Research Program Area: Health & Exposure
Detailed studies have been conducted of the stack-collected fine particles collected at a representative oil-burning power plant in Southern California. Samples were collected over a three-week period with a two-stage particle sampler designed to aerodynamically classify the particles and collect them into coarse and fine fractions, respectively. This separation was achieved with a cyclone separator with cut size of about 5 µm aerodynamic diameter. Thus, the principal respirable particles are in the fine fraction. Detailed studies were conducted of the physical and chemical characteristics of the collected particles showing the coarse particles to consist of some pitted cinder-like particles, some iron rust-like particles, and metallic sulfates. The fine particles consisted primarily of metallic sulfates and were 85% soluble in water (suggesting considerable solubility in body fluids), with an important fraction being associated with the biologically active nickel and vanadium sulfates. Biological studies of the mutagenesis of these oil fly ash particles showed that there was some slight mutagenic activity indicated (as assessed in Ames bacterial mutagenesis assays), and also there was considerable cellular toxicity demonstrated by in vitro exposure of rabbit pulmonary alveolar macrophages to these fly ash particles at different concentrations. The cytotoxicity results are consistent with the known cellular toxicity associated with soluble forms of vanadium as present in oil ash. The mutagenesis results indicate further studies are needed for more complete evaluation.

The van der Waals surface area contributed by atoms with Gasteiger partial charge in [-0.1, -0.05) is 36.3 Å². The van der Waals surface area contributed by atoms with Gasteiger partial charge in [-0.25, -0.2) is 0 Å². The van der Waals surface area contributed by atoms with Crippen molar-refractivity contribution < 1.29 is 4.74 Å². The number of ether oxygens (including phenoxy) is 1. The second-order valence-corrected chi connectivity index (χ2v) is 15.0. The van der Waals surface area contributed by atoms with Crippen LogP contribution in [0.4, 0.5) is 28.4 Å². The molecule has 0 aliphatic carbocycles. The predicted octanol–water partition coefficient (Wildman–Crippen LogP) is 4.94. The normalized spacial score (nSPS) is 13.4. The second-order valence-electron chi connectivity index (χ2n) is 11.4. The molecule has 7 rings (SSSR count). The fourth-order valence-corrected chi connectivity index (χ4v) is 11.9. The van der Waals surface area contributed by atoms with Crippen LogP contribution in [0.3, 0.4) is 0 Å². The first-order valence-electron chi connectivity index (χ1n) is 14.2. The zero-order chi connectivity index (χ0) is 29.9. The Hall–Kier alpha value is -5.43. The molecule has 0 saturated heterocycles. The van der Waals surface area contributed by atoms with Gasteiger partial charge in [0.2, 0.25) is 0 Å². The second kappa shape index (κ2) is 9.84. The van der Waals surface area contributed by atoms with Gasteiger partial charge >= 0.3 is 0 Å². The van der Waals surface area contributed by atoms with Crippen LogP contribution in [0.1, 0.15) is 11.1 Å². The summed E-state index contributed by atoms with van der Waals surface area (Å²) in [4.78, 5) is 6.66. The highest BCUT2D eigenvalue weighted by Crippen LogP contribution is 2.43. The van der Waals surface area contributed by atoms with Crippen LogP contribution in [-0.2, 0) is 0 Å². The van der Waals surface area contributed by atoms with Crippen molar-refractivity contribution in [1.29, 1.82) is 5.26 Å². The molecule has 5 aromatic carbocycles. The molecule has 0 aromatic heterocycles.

For questions regarding this research project, including available data and progress status, contact: Research Division staff at (916) 445-0753
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